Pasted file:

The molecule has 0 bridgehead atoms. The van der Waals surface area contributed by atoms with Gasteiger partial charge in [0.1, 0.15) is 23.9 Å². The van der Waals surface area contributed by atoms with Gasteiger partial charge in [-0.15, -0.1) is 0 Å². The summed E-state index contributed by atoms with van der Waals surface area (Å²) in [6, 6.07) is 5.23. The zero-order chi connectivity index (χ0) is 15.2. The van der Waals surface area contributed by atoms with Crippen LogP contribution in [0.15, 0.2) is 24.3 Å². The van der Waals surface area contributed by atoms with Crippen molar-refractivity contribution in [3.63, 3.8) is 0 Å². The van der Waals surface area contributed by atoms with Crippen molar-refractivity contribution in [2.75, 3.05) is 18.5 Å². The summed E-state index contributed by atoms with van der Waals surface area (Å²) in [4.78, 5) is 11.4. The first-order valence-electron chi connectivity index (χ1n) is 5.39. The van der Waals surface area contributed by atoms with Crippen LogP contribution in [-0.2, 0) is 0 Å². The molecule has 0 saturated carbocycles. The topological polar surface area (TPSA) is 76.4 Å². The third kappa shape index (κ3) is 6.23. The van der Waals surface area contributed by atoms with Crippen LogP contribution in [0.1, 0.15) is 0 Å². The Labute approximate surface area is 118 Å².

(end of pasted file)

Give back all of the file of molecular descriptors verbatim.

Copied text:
The molecule has 0 bridgehead atoms. The van der Waals surface area contributed by atoms with Gasteiger partial charge in [0.1, 0.15) is 23.9 Å². The van der Waals surface area contributed by atoms with Gasteiger partial charge in [-0.15, -0.1) is 0 Å². The summed E-state index contributed by atoms with van der Waals surface area (Å²) in [6, 6.07) is 5.23. The zero-order chi connectivity index (χ0) is 15.2. The van der Waals surface area contributed by atoms with Crippen LogP contribution in [0.15, 0.2) is 24.3 Å². The van der Waals surface area contributed by atoms with Crippen molar-refractivity contribution in [3.63, 3.8) is 0 Å². The van der Waals surface area contributed by atoms with Crippen molar-refractivity contribution in [2.75, 3.05) is 18.5 Å². The summed E-state index contributed by atoms with van der Waals surface area (Å²) in [4.78, 5) is 11.4. The first-order valence-electron chi connectivity index (χ1n) is 5.39. The van der Waals surface area contributed by atoms with Crippen LogP contribution in [-0.2, 0) is 0 Å². The molecule has 0 saturated carbocycles. The topological polar surface area (TPSA) is 76.4 Å². The third kappa shape index (κ3) is 6.23. The van der Waals surface area contributed by atoms with Crippen LogP contribution in [0.1, 0.15) is 0 Å². The Labute approximate surface area is 118 Å².